The university’s spokesperson, Cheryl Roland, responded to this by explaining that, “For the second summer in a row, we’ve brought in a goat crew to clear undergrowth in a woodlot, much of it poison ivy and other vegetation that is a problem for humans to remove. Not wanting to use chemicals, either, we chose the goat solution to stay environmentally friendly.” Roland also added that “The area is rife with poison ivy and other invasive species, and our analysis showed the goats to be a sustainable and cost-effective way of removing them.”
But as ridiculous this entire debacle is, and it is surely ridiculous, these claims are anything but new. Competition is the enemy of coercive labor unions, who have always depended on the long arm of the state to prop up their monopoly over certain sectors. This is as true today as it was in the 19th century when protectionism in France was becoming all the more common.
The Candle Makers
In Frederic Bastiat’s brilliant satirical essay, “Candlestick Makers’ Petition,” he uses hyperbole to highlight the absurdity of the claims espoused by the AFSCME, well over a century before Michigan’s “goatgate” even began.
Written in 1845 as an open letter to French Parliament, Bastiat penned the essay on behalf of the “Manufacturers of Candles, Tapers, Lanterns, sticks, Street Lamps, Snuffers, and Extinguishers, and from Producers of Tallow, Oil, Resin, Alcohol, and Generally of Everything Connected with Lighting.” The grievances contained in his essay were aimed at the enemy of all those in the “light business”: the sun.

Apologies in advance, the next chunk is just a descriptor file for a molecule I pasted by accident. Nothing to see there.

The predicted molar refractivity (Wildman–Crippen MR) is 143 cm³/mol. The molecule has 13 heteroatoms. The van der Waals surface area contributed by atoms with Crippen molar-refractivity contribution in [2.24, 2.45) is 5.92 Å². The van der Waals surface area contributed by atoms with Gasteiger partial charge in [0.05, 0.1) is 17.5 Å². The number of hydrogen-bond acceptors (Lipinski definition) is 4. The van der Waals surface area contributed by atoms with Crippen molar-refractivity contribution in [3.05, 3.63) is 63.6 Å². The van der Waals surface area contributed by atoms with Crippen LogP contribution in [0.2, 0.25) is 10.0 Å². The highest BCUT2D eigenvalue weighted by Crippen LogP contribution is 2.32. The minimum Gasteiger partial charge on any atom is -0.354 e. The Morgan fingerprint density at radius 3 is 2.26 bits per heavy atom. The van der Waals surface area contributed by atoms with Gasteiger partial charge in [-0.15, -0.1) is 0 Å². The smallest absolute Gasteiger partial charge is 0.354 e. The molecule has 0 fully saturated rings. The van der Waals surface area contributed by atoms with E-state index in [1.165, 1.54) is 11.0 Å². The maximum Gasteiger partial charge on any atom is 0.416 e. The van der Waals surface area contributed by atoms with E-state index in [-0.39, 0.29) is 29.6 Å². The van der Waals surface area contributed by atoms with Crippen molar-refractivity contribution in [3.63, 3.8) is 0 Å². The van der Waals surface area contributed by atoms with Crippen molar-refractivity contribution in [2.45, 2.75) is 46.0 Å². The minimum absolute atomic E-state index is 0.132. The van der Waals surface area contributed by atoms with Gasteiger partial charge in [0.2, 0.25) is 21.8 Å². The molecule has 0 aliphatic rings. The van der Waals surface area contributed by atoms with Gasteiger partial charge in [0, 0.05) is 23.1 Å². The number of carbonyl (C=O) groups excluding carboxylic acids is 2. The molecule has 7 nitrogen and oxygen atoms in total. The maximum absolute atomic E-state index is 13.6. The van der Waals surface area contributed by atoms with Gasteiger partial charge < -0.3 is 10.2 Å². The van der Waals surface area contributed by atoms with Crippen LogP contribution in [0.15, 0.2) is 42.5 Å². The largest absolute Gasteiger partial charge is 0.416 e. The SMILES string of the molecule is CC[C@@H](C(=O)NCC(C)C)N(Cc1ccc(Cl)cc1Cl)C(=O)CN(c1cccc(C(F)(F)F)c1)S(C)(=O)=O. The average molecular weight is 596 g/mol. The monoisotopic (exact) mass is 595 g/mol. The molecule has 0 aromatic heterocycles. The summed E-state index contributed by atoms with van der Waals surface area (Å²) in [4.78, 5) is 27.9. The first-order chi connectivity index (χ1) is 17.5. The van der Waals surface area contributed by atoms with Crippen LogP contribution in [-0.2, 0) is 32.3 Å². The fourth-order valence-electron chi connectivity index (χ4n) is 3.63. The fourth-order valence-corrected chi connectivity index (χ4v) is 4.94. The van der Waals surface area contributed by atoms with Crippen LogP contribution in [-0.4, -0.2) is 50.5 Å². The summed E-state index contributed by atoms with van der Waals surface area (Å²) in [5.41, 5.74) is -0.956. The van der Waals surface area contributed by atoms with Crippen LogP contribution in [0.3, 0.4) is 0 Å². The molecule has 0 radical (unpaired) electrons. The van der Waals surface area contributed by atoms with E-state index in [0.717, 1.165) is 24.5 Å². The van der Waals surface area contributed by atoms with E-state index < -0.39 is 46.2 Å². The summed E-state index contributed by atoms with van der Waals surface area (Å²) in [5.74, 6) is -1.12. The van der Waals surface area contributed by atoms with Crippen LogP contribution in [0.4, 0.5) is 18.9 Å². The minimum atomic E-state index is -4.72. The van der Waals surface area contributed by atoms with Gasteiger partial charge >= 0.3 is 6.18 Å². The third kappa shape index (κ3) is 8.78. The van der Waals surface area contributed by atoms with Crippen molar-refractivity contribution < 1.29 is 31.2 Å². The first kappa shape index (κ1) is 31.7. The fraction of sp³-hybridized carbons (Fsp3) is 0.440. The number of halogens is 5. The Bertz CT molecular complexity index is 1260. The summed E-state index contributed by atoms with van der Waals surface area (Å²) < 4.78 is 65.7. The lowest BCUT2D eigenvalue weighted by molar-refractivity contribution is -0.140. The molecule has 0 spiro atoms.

“We are suffering from the ruinous competition of a rival who apparently works under conditions so far superior to our own for the production of light that he is flooding the domestic market with it at an incredibly low price,” Bastiat writes. He then calls upon Parliament to remedy this unfair competition by asking for the following:
“We ask you to be so good as to pass a law requiring the closing of all windows, dormers, skylights, inside and outside shutters, curtains, casements, bull’s-eyes, deadlights, and blinds — in short, all openings, holes, chinks, and fissures through which the light of the sun is wont to enter houses, to the detriment of the fair industries with which, we are proud to say, we have endowed the country, a country that cannot, without betraying ingratitude, abandon us today to so unequal a combat.”
In a not-so-subtle jab aimed at members of French Parliament who often pretended to support consumers by instituting monopolies for their “own well-being” Bastiat says:
“You no longer have the right to invoke the interests of the consumer. You have sacrificed him whenever you have found his interests opposed to those of the producer. You have done so in order to encourage industry and to increase employment. For the same reason, you ought to do so this time to.”
Bastiat’s “Candlemaker’s Petition” was a satirical exaggeration to make a point: imagining producers asking the government for protection against competition offered by a part of nature. Yet today, we have a union earnestly doing exactly that in real life. 21st-century reality has become more absurd than 19th-century satire.
This article was republished with permission from FEE.org. Read the oringinal article here.